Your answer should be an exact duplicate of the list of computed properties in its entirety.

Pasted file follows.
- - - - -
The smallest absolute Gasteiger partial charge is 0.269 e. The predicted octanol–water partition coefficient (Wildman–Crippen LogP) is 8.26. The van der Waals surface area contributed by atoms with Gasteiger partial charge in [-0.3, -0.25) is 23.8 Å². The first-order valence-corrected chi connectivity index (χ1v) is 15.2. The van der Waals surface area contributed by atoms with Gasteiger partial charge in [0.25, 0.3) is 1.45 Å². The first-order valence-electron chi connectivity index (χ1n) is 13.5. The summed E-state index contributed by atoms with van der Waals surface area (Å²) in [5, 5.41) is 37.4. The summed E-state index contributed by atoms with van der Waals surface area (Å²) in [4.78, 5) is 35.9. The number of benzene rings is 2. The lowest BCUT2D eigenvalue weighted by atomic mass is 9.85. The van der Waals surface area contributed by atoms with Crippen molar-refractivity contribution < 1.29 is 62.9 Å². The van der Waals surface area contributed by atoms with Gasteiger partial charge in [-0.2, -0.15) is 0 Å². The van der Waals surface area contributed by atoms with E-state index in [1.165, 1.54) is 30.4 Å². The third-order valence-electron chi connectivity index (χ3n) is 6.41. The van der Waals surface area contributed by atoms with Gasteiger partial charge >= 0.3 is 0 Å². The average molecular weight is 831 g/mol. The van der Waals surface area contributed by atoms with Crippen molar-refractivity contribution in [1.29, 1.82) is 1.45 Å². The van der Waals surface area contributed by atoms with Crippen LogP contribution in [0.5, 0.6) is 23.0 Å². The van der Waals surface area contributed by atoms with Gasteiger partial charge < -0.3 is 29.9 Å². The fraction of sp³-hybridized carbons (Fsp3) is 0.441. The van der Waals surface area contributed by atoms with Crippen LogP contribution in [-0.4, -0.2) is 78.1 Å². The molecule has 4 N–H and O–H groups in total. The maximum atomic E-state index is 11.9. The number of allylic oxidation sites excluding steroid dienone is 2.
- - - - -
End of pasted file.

The smallest absolute Gasteiger partial charge is 0.269 e. The predicted octanol–water partition coefficient (Wildman–Crippen LogP) is 8.26. The van der Waals surface area contributed by atoms with Gasteiger partial charge in [-0.3, -0.25) is 23.8 Å². The first-order valence-corrected chi connectivity index (χ1v) is 15.2. The van der Waals surface area contributed by atoms with Gasteiger partial charge in [0.25, 0.3) is 1.45 Å². The first-order valence-electron chi connectivity index (χ1n) is 13.5. The summed E-state index contributed by atoms with van der Waals surface area (Å²) in [5, 5.41) is 37.4. The summed E-state index contributed by atoms with van der Waals surface area (Å²) in [4.78, 5) is 35.9. The number of benzene rings is 2. The lowest BCUT2D eigenvalue weighted by atomic mass is 9.85. The van der Waals surface area contributed by atoms with Crippen molar-refractivity contribution < 1.29 is 62.9 Å². The van der Waals surface area contributed by atoms with Gasteiger partial charge in [-0.2, -0.15) is 0 Å². The van der Waals surface area contributed by atoms with E-state index in [1.165, 1.54) is 30.4 Å². The third-order valence-electron chi connectivity index (χ3n) is 6.41. The van der Waals surface area contributed by atoms with Gasteiger partial charge >= 0.3 is 0 Å². The average molecular weight is 831 g/mol. The van der Waals surface area contributed by atoms with Crippen molar-refractivity contribution in [1.29, 1.82) is 1.45 Å². The van der Waals surface area contributed by atoms with Crippen LogP contribution in [0.5, 0.6) is 23.0 Å². The van der Waals surface area contributed by atoms with Gasteiger partial charge < -0.3 is 29.9 Å². The fraction of sp³-hybridized carbons (Fsp3) is 0.441. The van der Waals surface area contributed by atoms with Crippen LogP contribution in [-0.4, -0.2) is 78.1 Å². The molecule has 4 N–H and O–H groups in total. The maximum atomic E-state index is 11.9. The number of allylic oxidation sites excluding steroid dienone is 2.